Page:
A Guide to Trapezoidal Flume Installation

Installing a trapezoidal flume is a lot easier if you follow the right tips. By meeting certain criteria, you’ll be able to install your flume the right way so that it functions the way you need for ongoing operational success. Check out this quick trapezoidal flume installation guide that will help you get your primary flow management device up and running.

Criteria for Upstream of the Flume

Before you install your trapezoidal flume, you’ll need to make sure that the channel upstream of the flume will have the right characteristics. First, you should make sure that the flow that enters your flume will be in a subcritical state. If the flow is too fast, your flume will not work correctly. Similarly, the flow should be free from turbulence, which can interfere with your readings.

The upstream channel needs to be free from bends and curves. A channel that is not straight can affect the flow velocity. Clear any vegetative growth or other forms of debris that might interfere with flow, and make sure that the channel is able to transition smoothly into the trapezoidal flume.

Locating the Flume

Once you’ve made sure that the upstream channel meets the right criteria, you can move on to placing the flume. Like all primary flow management devices, your trapezoidal flume needs to be level. First, make sure that the flume is level front to back, and then check that it is level side to side. You should also be certain that the larger end of the flume is pointed towards the upstream channel.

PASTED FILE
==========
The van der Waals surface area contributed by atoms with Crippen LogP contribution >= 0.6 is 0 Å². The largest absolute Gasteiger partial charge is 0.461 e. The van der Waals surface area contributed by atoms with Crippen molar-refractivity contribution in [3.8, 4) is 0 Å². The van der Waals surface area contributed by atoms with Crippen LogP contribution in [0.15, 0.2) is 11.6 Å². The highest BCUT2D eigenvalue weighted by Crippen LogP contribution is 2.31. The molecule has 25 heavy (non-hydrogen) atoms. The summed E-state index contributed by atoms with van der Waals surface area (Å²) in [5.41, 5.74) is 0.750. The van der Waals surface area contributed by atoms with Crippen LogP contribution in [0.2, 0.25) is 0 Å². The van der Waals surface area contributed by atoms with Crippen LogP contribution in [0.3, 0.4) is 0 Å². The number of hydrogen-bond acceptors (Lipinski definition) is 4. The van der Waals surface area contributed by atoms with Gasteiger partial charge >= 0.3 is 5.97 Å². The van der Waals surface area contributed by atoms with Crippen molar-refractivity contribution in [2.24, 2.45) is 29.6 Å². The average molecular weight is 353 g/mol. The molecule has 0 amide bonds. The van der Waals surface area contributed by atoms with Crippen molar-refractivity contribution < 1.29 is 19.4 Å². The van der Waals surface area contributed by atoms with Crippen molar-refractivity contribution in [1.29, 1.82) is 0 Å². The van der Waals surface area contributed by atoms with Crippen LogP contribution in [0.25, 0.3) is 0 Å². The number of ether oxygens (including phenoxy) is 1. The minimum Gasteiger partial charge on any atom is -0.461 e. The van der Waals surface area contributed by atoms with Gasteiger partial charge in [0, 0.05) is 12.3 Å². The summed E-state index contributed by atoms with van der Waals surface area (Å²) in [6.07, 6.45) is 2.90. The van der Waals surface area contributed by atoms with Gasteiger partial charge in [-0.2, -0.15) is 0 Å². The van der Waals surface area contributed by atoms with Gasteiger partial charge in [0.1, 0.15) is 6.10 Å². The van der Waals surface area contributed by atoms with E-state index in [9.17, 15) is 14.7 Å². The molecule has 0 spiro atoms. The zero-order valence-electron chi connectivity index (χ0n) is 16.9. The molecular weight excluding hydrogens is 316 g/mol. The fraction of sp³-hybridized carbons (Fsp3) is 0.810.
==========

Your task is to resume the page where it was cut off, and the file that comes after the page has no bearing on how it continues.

Be sure that the flume is in the center of the channel and that it will capture all of the flow. If any flow bypasses your flume, accurate readings will not be possible. If you’re installing your trapezoidal flume in an earthen channel, which is common, you may need to add extra support to the device to prevent shifting.

Downstream Channel Conditions

This final trapezoidal flume installation guide section is dedicated to the channel downstream of your device. Like the upstream channel, the downstream channel must possess certain characteristics for your flume to work the right way.

First, the downstream channel must be large enough that flow can exit the flume without backing up. If the channel is too small, submergence can occur. Vegetative growth can also cause the flow to back up, so you will need to keep your downstream channel clear. Make sure that the downstream channel is straight for a few feet downstream of the flume, and you should consider adding armoring to the channel so that scouring does not occur. Scouring is when part of the channel washes away, which can displace your flume.

Shop for a Flume

Now that you’ve read this trapezoidal flume installation guide, you should be ready to install a flume that you’ve purchased from Tracom, FRP. We are a leading producer of fiberglass flow products and are proud to offer our customers a large selection of flumes and other devices.

Whatever your flow management needs, we would be happy to provide you with the tools you need for success. Contact Tracom today.

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